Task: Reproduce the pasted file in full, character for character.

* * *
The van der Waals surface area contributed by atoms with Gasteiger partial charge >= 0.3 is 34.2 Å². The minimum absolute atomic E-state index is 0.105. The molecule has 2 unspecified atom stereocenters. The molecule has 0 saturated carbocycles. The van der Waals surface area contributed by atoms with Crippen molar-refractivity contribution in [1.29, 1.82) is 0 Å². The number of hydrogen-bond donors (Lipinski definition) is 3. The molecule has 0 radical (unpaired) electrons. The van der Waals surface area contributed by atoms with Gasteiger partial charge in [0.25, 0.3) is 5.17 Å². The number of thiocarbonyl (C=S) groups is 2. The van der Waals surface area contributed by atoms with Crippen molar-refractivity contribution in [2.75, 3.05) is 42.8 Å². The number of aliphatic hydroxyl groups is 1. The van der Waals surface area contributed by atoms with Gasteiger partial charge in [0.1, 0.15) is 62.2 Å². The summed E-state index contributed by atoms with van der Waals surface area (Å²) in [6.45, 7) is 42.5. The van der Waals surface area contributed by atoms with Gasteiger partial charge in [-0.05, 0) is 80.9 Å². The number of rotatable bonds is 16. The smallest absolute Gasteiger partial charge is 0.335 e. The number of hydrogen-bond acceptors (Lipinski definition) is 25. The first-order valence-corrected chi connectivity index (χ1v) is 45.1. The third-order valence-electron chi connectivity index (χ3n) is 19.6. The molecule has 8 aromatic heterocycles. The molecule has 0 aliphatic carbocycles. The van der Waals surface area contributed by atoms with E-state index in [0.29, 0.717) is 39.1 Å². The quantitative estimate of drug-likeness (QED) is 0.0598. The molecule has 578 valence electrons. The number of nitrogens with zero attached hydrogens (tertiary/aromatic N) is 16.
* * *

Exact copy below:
The van der Waals surface area contributed by atoms with Gasteiger partial charge >= 0.3 is 34.2 Å². The minimum absolute atomic E-state index is 0.105. The molecule has 2 unspecified atom stereocenters. The molecule has 0 saturated carbocycles. The van der Waals surface area contributed by atoms with Crippen molar-refractivity contribution in [1.29, 1.82) is 0 Å². The number of hydrogen-bond donors (Lipinski definition) is 3. The molecule has 0 radical (unpaired) electrons. The van der Waals surface area contributed by atoms with Gasteiger partial charge in [0.25, 0.3) is 5.17 Å². The number of thiocarbonyl (C=S) groups is 2. The van der Waals surface area contributed by atoms with Crippen molar-refractivity contribution in [2.75, 3.05) is 42.8 Å². The number of aliphatic hydroxyl groups is 1. The van der Waals surface area contributed by atoms with Gasteiger partial charge in [0.1, 0.15) is 62.2 Å². The summed E-state index contributed by atoms with van der Waals surface area (Å²) in [6.45, 7) is 42.5. The van der Waals surface area contributed by atoms with Gasteiger partial charge in [-0.05, 0) is 80.9 Å². The number of rotatable bonds is 16. The smallest absolute Gasteiger partial charge is 0.335 e. The number of hydrogen-bond acceptors (Lipinski definition) is 25. The first-order valence-corrected chi connectivity index (χ1v) is 45.1. The third-order valence-electron chi connectivity index (χ3n) is 19.6. The molecule has 8 aromatic heterocycles. The molecule has 0 aliphatic carbocycles. The van der Waals surface area contributed by atoms with E-state index in [0.29, 0.717) is 39.1 Å². The quantitative estimate of drug-likeness (QED) is 0.0598. The molecule has 578 valence electrons. The number of nitrogens with zero attached hydrogens (tertiary/aromatic N) is 16.